The Army cut its force size projections for 2022 and 2023 Tuesday in the midst of a historic recruitment struggle, raising questions about overall readiness as it clings to its “woke” agenda.
The Army could miss its recruitment goal for 2022 by 25%, Army Gen. Joseph Martin, vice chief of staff for the Army, told The Associated Press. Projected end strength, the total size of the Army including active and reserve components, is set to decrease by 10,000 troops this year and an additional 14,000 to 21,000 in 2023.
“Do we lower standards to meet end strength, or do we lower end strength to maintain a quality, professional force? We believe the answer is obvious—quality is more important than quantity,” Lt. Col. Randee Farrell, spokeswoman for Army Secretary Christine Wormuth, told the AP.
Investigations into extremism in the ranks, diversity quotas, rigid vaccination mandates and other “woke” policies have undermined military recruitment by alienating families, the military’s largest recruiting market, according to Center for Military Readiness founder Elaine Donnelly. The Pentagon’s insistence on social justice over meritocracy, lowering of standards and “anti-recruiting messages” pushes away potential recruits, Donnelly told the Daily Caller News Foundation.
“Secretary Wormuth is ignoring the ‘check engine’ light on her dashboard.She keeps driving on, failing to notice how the administration’s policies are making the recruiting crisis worse,” said Donnelly. (RELATED: House Dems Hunt For ‘White Supremacy’ In Military’s Ranks)
The Army has achieved only 50% of its overall recruitment goal of 60,000 soldiers for fiscal year 2022 that ends in October, according to the AP.
The Army attained 17,800 new recruits to active duty service out of a 2002 goal of 26,000 as of April, according to data from the Department of Defense. The recruitment objective fell 20% from 2021, when by April the Army had brought on 28,000 active duty recruits, well on its way to the yearly goal of 32,000.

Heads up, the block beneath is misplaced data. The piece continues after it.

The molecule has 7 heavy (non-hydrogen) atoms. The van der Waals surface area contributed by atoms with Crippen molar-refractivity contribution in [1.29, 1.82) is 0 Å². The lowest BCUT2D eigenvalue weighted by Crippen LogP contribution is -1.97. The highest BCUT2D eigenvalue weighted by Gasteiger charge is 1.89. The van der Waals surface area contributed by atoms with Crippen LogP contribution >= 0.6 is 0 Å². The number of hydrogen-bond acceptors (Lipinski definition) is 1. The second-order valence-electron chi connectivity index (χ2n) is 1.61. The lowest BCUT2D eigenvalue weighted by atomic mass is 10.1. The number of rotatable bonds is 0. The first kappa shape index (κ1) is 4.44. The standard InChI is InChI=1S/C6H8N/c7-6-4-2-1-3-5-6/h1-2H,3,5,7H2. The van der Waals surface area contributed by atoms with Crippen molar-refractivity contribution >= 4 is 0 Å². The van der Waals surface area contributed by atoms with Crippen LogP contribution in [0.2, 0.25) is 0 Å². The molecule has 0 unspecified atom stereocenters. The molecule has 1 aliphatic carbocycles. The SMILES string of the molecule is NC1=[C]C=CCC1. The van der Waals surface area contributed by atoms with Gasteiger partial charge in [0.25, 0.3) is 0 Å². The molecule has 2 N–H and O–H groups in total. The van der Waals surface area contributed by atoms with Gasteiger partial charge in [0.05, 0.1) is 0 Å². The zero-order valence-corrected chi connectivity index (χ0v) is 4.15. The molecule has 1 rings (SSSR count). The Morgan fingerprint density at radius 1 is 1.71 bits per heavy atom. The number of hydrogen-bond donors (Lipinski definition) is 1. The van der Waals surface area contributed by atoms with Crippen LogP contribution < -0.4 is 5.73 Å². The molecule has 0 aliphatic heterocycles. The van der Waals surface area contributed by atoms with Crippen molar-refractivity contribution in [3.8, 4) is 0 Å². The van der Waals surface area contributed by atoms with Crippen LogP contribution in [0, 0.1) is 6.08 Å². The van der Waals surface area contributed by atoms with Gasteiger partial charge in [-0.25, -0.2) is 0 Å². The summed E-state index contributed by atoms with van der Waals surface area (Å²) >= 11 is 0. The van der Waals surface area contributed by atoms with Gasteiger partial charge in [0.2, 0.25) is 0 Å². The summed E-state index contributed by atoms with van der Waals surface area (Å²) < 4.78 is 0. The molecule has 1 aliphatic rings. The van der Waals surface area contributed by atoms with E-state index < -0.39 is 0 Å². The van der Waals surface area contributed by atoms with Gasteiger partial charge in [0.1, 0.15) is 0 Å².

For comparison, by April 2017, the Army had achieved nearly 100% of its active duty recruiting goal.
Addressing ways to improve Army recruitment, Martin focused on improving climate within the service, including on issues like extremism.
“To compete for talent, the Army must provide a workplace environment free of harmful behaviors, to include sexual assault, sexual harassment, racism, extremism, and the risk factors which lead to death by suicide,” he said at a hearing of the House Armed Services Committee on Tuesday.
Despite force size drawdowns and plans to increase personnel spending, service leaders have argued that Congress is underfunding military readiness accounts that deal with maintenance and operations, according to House Readiness Subcommittee Chairman Republican Rep. John Garamendi of California, who spoke at the hearing Tuesday.
“On the spending issues, Congress should start asking very specific questions about the costs of LGBT mandates, experimental training like the Army Combat Fitness Test (ACFT) fiasco, replacements for personnel discharged due to COVID issues, etc.,” Donnelly told the DCNF. “Woke attitudes and mandates are not free.”
As Ranking Member of the @HASCRepublicans Subcommittee on Readiness, Rep. Waltz delivered the following opening statement at today’s hearing on military readiness for FY23 👇 pic.twitter.com/9hQ0xT4vEa
— Congressman Waltz Press (@RepWaltzPress) July 19, 2022
The Department of Defense did not immediately respond to the DCNF’s requests for comment. The Army declined to comment.
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